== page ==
Which mistakes have you learned the most from as an entrepreneur?

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JASON LEMKIN

Top mistakes I’ve learned from:

  • You can do OK with a so-so founding team, but you can’t do great. And great individuals do not necessarily make great co-founders. So slow this part down. We’re all in a rush, but you can go so, so much further, and with so much less stress and drama, if you truly have a great co-founder.
  • Always Be Recruiting. Nothing matters but the team, ever, and especially once you have product-market fit. When in doubt, be recruiting. Drop other things.
  • Budget More Time. Some of the worst decisions I’ve made were because I felt under pressure to deliver before “time was up”. This pressure is real. But still, somehow, budget more time.
  • Spend More In-Person Time with Customers, Partners and People. The internet is not an excuse to not meet people. In fact, it’s a reason to meet up with them even more. There were many business relationships I should have spent more face-to-face time with. They would have been much stronger.
  • Pick the Right Investors. It does matter. Yes, all money is green. But ultimately, if you are in a business that requires capital, having alignment with your goals makes life much easier. Pick investors that have your back, and that also, have the same exit / scale goals as you. At least, if you have choices.
  • Get Rid of VPs, Partners, and Others You Can’t Trust. Talent does not make up for lack of trust. If you can’t trust your team, you cannot scale. You cannot do it all yourself, at least, not after the very early days.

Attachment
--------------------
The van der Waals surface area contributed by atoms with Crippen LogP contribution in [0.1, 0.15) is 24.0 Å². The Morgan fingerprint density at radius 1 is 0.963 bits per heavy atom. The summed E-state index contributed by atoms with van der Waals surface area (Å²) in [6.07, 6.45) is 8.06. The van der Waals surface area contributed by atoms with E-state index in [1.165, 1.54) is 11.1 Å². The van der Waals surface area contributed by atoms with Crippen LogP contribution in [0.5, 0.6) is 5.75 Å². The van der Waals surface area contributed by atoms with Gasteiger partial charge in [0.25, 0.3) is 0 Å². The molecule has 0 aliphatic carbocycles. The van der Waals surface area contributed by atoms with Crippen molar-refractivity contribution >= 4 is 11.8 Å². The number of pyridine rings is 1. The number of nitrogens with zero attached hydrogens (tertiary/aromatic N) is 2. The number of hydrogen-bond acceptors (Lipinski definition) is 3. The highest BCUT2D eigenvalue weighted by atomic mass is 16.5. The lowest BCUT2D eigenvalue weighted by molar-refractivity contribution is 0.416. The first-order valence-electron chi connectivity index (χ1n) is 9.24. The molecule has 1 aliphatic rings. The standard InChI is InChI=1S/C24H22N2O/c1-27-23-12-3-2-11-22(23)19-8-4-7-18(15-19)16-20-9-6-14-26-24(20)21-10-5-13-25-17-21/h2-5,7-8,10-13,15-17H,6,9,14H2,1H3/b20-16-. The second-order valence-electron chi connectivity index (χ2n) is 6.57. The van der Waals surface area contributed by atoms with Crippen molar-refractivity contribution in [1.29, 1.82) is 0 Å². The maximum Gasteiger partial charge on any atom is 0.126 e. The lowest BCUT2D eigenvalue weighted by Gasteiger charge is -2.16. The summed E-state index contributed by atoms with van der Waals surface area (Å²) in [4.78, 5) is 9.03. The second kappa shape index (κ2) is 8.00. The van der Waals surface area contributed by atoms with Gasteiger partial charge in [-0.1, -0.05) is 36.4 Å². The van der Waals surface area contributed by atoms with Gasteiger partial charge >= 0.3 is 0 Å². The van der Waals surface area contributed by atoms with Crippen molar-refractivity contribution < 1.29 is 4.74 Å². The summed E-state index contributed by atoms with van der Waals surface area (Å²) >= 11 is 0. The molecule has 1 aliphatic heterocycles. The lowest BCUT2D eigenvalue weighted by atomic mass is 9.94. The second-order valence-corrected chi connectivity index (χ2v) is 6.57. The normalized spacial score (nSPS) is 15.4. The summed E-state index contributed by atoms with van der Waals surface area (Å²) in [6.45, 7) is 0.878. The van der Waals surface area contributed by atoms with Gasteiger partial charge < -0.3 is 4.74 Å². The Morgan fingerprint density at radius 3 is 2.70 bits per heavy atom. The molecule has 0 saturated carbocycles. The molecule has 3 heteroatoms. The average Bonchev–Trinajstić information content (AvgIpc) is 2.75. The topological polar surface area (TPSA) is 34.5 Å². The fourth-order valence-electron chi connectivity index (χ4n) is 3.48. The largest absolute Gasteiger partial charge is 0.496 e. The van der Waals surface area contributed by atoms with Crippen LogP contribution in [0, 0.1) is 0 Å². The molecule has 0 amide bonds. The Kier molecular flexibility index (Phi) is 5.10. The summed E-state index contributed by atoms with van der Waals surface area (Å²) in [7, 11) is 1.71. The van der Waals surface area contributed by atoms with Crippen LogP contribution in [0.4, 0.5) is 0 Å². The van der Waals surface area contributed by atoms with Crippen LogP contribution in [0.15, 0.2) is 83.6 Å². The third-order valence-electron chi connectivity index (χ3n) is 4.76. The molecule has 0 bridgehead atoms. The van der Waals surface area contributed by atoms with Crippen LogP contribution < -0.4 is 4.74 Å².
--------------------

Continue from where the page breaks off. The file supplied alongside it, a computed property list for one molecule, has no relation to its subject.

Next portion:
• Get Rid of folks not 100% committed. Same as prior point, just a little different. You don’t have time for the semi-committed, except at the margin as contractors.
  • Paying Customer Feedback Trumps All. 90% of advisors, executives, regular old smart people you know, etc. will tell you your startup is a mediocre idea, or Too Small, or undifferentiated, or other valid criticisms. They may well be right — today. But in the early days especially, don’t listen too much to the folks that tell you why it won’t work … if there is anyone that will actually buy. Instead, focus all your efforts of replicating what does work. The reasons why even just 1 or 2 customers will buy today.
  • Great Teams Are What Makes it All Worthwhile. You’ll look back later, and in most cases, the product you built won’t matter so much. Markets change, vendors change. But it’s a great team that did amazing things together that you’ll not just remember — but cherish. A great team working on a “boring” product is a 500x better journey that a disjointed, infighting team working on a super-cool product.

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Published on April 2, 2017
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